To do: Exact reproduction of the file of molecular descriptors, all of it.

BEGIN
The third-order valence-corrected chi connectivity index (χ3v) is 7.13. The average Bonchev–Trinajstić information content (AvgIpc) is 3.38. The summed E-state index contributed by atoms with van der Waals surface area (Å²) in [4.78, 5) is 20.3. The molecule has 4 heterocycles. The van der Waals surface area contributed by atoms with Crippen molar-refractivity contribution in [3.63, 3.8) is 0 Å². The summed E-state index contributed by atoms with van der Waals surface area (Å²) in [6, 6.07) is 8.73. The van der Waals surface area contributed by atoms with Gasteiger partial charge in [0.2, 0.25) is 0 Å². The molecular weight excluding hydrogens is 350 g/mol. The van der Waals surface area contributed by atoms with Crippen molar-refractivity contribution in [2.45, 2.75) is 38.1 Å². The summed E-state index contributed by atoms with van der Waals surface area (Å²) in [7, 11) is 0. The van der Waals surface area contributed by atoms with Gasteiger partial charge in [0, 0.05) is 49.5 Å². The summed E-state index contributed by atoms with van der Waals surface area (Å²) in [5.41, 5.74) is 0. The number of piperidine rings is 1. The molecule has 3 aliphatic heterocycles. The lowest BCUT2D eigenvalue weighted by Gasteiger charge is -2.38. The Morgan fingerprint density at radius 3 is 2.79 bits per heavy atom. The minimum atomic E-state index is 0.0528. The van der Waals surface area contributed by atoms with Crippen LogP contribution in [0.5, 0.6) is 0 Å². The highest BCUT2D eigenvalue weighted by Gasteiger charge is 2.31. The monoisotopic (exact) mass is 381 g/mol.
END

The third-order valence-corrected chi connectivity index (χ3v) is 7.13. The average Bonchev–Trinajstić information content (AvgIpc) is 3.38. The summed E-state index contributed by atoms with van der Waals surface area (Å²) in [4.78, 5) is 20.3. The molecule has 4 heterocycles. The van der Waals surface area contributed by atoms with Crippen molar-refractivity contribution in [3.63, 3.8) is 0 Å². The summed E-state index contributed by atoms with van der Waals surface area (Å²) in [6, 6.07) is 8.73. The van der Waals surface area contributed by atoms with Gasteiger partial charge in [0.2, 0.25) is 0 Å². The molecular weight excluding hydrogens is 350 g/mol. The van der Waals surface area contributed by atoms with Crippen molar-refractivity contribution in [2.45, 2.75) is 38.1 Å². The summed E-state index contributed by atoms with van der Waals surface area (Å²) in [7, 11) is 0. The van der Waals surface area contributed by atoms with Gasteiger partial charge in [0, 0.05) is 49.5 Å². The summed E-state index contributed by atoms with van der Waals surface area (Å²) in [5.41, 5.74) is 0. The number of piperidine rings is 1. The molecule has 3 aliphatic heterocycles. The lowest BCUT2D eigenvalue weighted by Gasteiger charge is -2.38. The Morgan fingerprint density at radius 3 is 2.79 bits per heavy atom. The minimum atomic E-state index is 0.0528. The van der Waals surface area contributed by atoms with Crippen LogP contribution in [0.5, 0.6) is 0 Å². The highest BCUT2D eigenvalue weighted by Gasteiger charge is 2.31. The monoisotopic (exact) mass is 381 g/mol.